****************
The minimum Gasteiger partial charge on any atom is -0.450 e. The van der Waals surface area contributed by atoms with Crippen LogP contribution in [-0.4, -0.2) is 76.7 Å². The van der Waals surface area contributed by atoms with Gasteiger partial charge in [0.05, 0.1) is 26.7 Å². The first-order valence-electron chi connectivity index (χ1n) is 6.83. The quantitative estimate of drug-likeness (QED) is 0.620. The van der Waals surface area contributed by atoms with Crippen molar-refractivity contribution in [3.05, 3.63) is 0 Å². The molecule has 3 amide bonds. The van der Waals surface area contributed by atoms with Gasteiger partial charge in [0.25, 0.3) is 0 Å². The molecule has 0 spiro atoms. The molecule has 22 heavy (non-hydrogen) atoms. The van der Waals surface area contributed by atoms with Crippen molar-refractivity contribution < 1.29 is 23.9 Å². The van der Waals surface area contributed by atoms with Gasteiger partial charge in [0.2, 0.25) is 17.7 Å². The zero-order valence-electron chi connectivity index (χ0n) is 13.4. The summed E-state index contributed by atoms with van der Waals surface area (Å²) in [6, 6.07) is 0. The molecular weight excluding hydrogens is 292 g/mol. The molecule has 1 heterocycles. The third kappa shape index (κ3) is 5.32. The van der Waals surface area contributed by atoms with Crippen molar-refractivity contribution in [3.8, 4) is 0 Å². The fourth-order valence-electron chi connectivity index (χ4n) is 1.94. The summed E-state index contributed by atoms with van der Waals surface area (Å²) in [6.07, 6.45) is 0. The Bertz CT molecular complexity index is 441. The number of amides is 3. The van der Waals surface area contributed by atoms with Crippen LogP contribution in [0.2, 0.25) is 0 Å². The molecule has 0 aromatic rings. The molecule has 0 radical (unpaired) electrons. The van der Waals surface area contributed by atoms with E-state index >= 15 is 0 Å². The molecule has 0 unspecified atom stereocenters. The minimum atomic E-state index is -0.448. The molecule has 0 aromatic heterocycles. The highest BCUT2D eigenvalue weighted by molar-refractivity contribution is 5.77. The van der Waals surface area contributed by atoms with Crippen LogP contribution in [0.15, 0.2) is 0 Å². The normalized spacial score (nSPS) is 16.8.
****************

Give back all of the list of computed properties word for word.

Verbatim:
The minimum Gasteiger partial charge on any atom is -0.450 e. The van der Waals surface area contributed by atoms with Crippen LogP contribution in [-0.4, -0.2) is 76.7 Å². The van der Waals surface area contributed by atoms with Gasteiger partial charge in [0.05, 0.1) is 26.7 Å². The first-order valence-electron chi connectivity index (χ1n) is 6.83. The quantitative estimate of drug-likeness (QED) is 0.620. The van der Waals surface area contributed by atoms with Crippen molar-refractivity contribution in [3.05, 3.63) is 0 Å². The molecule has 3 amide bonds. The van der Waals surface area contributed by atoms with Gasteiger partial charge in [0.25, 0.3) is 0 Å². The molecule has 0 spiro atoms. The molecule has 22 heavy (non-hydrogen) atoms. The van der Waals surface area contributed by atoms with Crippen molar-refractivity contribution < 1.29 is 23.9 Å². The van der Waals surface area contributed by atoms with Gasteiger partial charge in [0.2, 0.25) is 17.7 Å². The zero-order valence-electron chi connectivity index (χ0n) is 13.4. The summed E-state index contributed by atoms with van der Waals surface area (Å²) in [6, 6.07) is 0. The molecular weight excluding hydrogens is 292 g/mol. The molecule has 1 heterocycles. The third kappa shape index (κ3) is 5.32. The van der Waals surface area contributed by atoms with Crippen molar-refractivity contribution in [3.8, 4) is 0 Å². The fourth-order valence-electron chi connectivity index (χ4n) is 1.94. The summed E-state index contributed by atoms with van der Waals surface area (Å²) in [6.07, 6.45) is 0. The Bertz CT molecular complexity index is 441. The number of amides is 3. The van der Waals surface area contributed by atoms with Crippen LogP contribution in [0.2, 0.25) is 0 Å². The molecule has 0 aromatic rings. The molecule has 0 radical (unpaired) electrons. The van der Waals surface area contributed by atoms with E-state index >= 15 is 0 Å². The molecule has 0 unspecified atom stereocenters. The minimum atomic E-state index is -0.448. The molecule has 0 aromatic heterocycles. The highest BCUT2D eigenvalue weighted by molar-refractivity contribution is 5.77. The van der Waals surface area contributed by atoms with Crippen LogP contribution in [0.15, 0.2) is 0 Å². The normalized spacial score (nSPS) is 16.8.